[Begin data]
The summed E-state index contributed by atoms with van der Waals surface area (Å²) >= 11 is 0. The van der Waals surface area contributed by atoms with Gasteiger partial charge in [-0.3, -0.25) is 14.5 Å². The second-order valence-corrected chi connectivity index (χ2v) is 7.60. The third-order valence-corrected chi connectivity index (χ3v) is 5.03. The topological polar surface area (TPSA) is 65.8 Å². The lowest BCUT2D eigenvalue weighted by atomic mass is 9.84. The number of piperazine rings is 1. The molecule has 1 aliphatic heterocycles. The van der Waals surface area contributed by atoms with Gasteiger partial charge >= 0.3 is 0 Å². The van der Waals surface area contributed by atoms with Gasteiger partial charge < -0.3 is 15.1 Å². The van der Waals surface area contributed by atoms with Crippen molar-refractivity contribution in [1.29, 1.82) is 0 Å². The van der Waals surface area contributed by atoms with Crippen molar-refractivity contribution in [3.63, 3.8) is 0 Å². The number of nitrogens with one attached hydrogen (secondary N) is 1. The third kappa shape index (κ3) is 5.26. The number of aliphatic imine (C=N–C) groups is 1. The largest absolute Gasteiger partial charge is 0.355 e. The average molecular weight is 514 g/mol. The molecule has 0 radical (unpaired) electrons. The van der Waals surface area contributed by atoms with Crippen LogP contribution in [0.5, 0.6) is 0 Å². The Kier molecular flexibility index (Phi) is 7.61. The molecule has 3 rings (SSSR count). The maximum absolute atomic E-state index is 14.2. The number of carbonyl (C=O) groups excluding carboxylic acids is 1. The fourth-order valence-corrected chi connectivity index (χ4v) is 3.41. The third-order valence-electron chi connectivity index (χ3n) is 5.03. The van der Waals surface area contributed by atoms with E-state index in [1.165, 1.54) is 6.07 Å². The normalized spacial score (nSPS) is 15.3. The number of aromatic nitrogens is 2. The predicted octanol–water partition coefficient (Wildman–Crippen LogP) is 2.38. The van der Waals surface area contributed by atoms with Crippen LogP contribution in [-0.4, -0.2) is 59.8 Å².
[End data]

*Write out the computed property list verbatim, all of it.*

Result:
The summed E-state index contributed by atoms with van der Waals surface area (Å²) >= 11 is 0. The van der Waals surface area contributed by atoms with Gasteiger partial charge in [-0.3, -0.25) is 14.5 Å². The second-order valence-corrected chi connectivity index (χ2v) is 7.60. The third-order valence-corrected chi connectivity index (χ3v) is 5.03. The topological polar surface area (TPSA) is 65.8 Å². The lowest BCUT2D eigenvalue weighted by atomic mass is 9.84. The number of piperazine rings is 1. The molecule has 1 aliphatic heterocycles. The van der Waals surface area contributed by atoms with Gasteiger partial charge >= 0.3 is 0 Å². The van der Waals surface area contributed by atoms with Gasteiger partial charge < -0.3 is 15.1 Å². The van der Waals surface area contributed by atoms with Crippen molar-refractivity contribution in [1.29, 1.82) is 0 Å². The van der Waals surface area contributed by atoms with Crippen molar-refractivity contribution in [3.63, 3.8) is 0 Å². The number of nitrogens with one attached hydrogen (secondary N) is 1. The third kappa shape index (κ3) is 5.26. The number of aliphatic imine (C=N–C) groups is 1. The largest absolute Gasteiger partial charge is 0.355 e. The average molecular weight is 514 g/mol. The molecule has 0 radical (unpaired) electrons. The van der Waals surface area contributed by atoms with Crippen LogP contribution in [0.5, 0.6) is 0 Å². The Kier molecular flexibility index (Phi) is 7.61. The molecule has 3 rings (SSSR count). The maximum absolute atomic E-state index is 14.2. The number of carbonyl (C=O) groups excluding carboxylic acids is 1. The fourth-order valence-corrected chi connectivity index (χ4v) is 3.41. The third-order valence-electron chi connectivity index (χ3n) is 5.03. The van der Waals surface area contributed by atoms with E-state index in [1.165, 1.54) is 6.07 Å². The normalized spacial score (nSPS) is 15.3. The number of aromatic nitrogens is 2. The predicted octanol–water partition coefficient (Wildman–Crippen LogP) is 2.38. The van der Waals surface area contributed by atoms with Crippen LogP contribution in [-0.4, -0.2) is 59.8 Å².